By Alan Goldenbach
Washington Post Staff Writer
Thursday, November 18, 2010; 6:59 PM
Dunbar has filed a formal protest to the D.C. Interscholastic Athletic Association, challenging that Ballou used a player who should have been ruled academically ineligible in Saturday's 35-31 victory over Dunbar in the DCIAA semifinals.
DCIAA Executive Director Marcus Ellis confirmed a protest was filed and the DCPS central office is conducting an investigation, which, he said, prevented him from commenting further.
The Turkey Bowl, the DCIAA championship game, is scheduled for Thanksgiving Day at 11 a.m. While Ballou is scheduled to face two-time defending champion H.D. Woodson, Dunbar has been practicing all week as the investigation continues in case the Knights have to give up their spot.
In a requirement that had not been made in more than a decade, Ellis told schools prior to this season that he would demand the league's four football playoff teams submit grades following the end of the first term on Oct. 28 to determine each player's eligibility for the postseason. In previous years, players were able to stay eligible for the entire football season by being able to get a 2.0 grade-point average during the final advisory period of the preceding school year.
According to an email Ellis sent to each school's football coach and athletic director on Nov. 8, a copy of which was obtained by The Post,, the four teams were given a deadline of Nov. 10 at 4 p.m. to submit grades. Dunbar's protest said Ballou submitted one player's grades on Nov. 12. Dunbar Athletic Director Johnnie Walker said the player should not have been allowed to play in last Saturday's playoff game. Walker said his school kept four players off the field who became ineligible after the marking period ended.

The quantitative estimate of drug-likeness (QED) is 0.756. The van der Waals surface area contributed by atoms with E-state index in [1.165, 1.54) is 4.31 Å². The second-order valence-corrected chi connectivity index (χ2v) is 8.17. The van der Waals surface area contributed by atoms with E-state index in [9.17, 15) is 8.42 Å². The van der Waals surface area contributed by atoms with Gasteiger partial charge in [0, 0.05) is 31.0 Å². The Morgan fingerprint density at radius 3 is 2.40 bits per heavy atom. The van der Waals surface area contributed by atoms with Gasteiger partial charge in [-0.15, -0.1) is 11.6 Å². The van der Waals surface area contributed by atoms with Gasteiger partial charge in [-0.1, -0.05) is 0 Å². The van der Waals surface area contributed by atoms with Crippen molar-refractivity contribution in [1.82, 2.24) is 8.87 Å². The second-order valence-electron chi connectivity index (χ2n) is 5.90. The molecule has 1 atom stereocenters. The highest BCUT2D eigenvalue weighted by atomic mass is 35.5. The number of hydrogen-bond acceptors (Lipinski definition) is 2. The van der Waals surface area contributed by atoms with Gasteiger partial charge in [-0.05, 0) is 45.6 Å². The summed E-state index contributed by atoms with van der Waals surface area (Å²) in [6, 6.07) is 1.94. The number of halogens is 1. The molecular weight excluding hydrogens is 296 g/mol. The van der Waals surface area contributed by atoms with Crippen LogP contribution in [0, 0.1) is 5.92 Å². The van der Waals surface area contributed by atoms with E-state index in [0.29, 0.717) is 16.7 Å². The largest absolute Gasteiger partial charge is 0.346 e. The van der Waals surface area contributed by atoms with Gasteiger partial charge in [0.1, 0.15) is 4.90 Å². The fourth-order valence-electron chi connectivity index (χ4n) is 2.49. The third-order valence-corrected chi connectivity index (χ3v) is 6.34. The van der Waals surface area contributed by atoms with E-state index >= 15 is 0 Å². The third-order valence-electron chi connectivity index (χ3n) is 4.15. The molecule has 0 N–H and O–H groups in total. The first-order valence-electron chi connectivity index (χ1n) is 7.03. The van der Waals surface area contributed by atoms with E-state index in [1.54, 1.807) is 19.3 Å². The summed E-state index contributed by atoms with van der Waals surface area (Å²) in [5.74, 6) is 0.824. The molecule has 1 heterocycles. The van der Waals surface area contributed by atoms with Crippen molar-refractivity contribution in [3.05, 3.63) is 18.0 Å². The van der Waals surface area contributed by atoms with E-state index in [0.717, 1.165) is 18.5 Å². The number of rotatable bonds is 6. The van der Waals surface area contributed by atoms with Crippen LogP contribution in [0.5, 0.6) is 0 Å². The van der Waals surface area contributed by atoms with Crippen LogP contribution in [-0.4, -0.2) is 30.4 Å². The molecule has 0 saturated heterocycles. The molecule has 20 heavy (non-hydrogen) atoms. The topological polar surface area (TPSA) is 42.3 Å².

Ellis "didn't follow the rules that he put in place," Walker said. "It was good that he wanted to enforce the rule, but he has to actually enforce it."
A DCPS source who asked not to be identified because of the sensitivity of the matter said there were other teams that submitted grades on the Nov. 10 deadline and dressed those players for Saturday's semifinals.
Ballou Coach Moe Ware said, however, that the player in question was awaiting a mark in one class that was dependent upon work that had yet to be graded. Ware said that when he submitted grades to Ellis on Nov. 10, he asked for an extension.
Said Ware: "The teacher has the ultimate discretion in the education process. They don't know about the DCIAA playoff calendar. They're not on our timetable. ... There are situations where you have to show some flexibility."